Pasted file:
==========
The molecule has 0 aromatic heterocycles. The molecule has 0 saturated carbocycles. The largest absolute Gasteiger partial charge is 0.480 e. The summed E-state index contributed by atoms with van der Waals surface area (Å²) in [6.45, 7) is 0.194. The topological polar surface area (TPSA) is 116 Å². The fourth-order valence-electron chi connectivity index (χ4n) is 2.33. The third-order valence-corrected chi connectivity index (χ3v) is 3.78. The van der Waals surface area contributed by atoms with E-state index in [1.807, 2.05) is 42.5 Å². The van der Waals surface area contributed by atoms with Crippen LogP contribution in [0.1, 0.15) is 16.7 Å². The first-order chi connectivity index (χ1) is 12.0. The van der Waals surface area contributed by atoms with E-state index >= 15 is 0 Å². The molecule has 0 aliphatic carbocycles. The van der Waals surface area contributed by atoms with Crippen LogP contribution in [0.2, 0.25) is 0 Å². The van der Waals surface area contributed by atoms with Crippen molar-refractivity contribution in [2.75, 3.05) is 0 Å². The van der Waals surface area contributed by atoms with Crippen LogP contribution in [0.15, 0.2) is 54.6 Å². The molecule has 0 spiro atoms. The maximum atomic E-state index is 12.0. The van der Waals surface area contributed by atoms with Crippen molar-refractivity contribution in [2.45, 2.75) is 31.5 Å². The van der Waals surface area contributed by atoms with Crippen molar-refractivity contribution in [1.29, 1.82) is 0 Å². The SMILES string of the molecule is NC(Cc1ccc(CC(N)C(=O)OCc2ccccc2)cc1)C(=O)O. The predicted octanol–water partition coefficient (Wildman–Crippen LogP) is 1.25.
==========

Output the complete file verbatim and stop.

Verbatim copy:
The molecule has 0 aromatic heterocycles. The molecule has 0 saturated carbocycles. The largest absolute Gasteiger partial charge is 0.480 e. The summed E-state index contributed by atoms with van der Waals surface area (Å²) in [6.45, 7) is 0.194. The topological polar surface area (TPSA) is 116 Å². The fourth-order valence-electron chi connectivity index (χ4n) is 2.33. The third-order valence-corrected chi connectivity index (χ3v) is 3.78. The van der Waals surface area contributed by atoms with E-state index in [1.807, 2.05) is 42.5 Å². The van der Waals surface area contributed by atoms with Crippen LogP contribution in [0.1, 0.15) is 16.7 Å². The first-order chi connectivity index (χ1) is 12.0. The van der Waals surface area contributed by atoms with E-state index >= 15 is 0 Å². The molecule has 0 aliphatic carbocycles. The van der Waals surface area contributed by atoms with Crippen LogP contribution in [0.2, 0.25) is 0 Å². The van der Waals surface area contributed by atoms with Crippen molar-refractivity contribution in [2.75, 3.05) is 0 Å². The van der Waals surface area contributed by atoms with Crippen LogP contribution in [0.15, 0.2) is 54.6 Å². The molecule has 0 spiro atoms. The maximum atomic E-state index is 12.0. The van der Waals surface area contributed by atoms with Crippen molar-refractivity contribution in [2.45, 2.75) is 31.5 Å². The van der Waals surface area contributed by atoms with Crippen molar-refractivity contribution in [1.29, 1.82) is 0 Å². The SMILES string of the molecule is NC(Cc1ccc(CC(N)C(=O)OCc2ccccc2)cc1)C(=O)O. The predicted octanol–water partition coefficient (Wildman–Crippen LogP) is 1.25.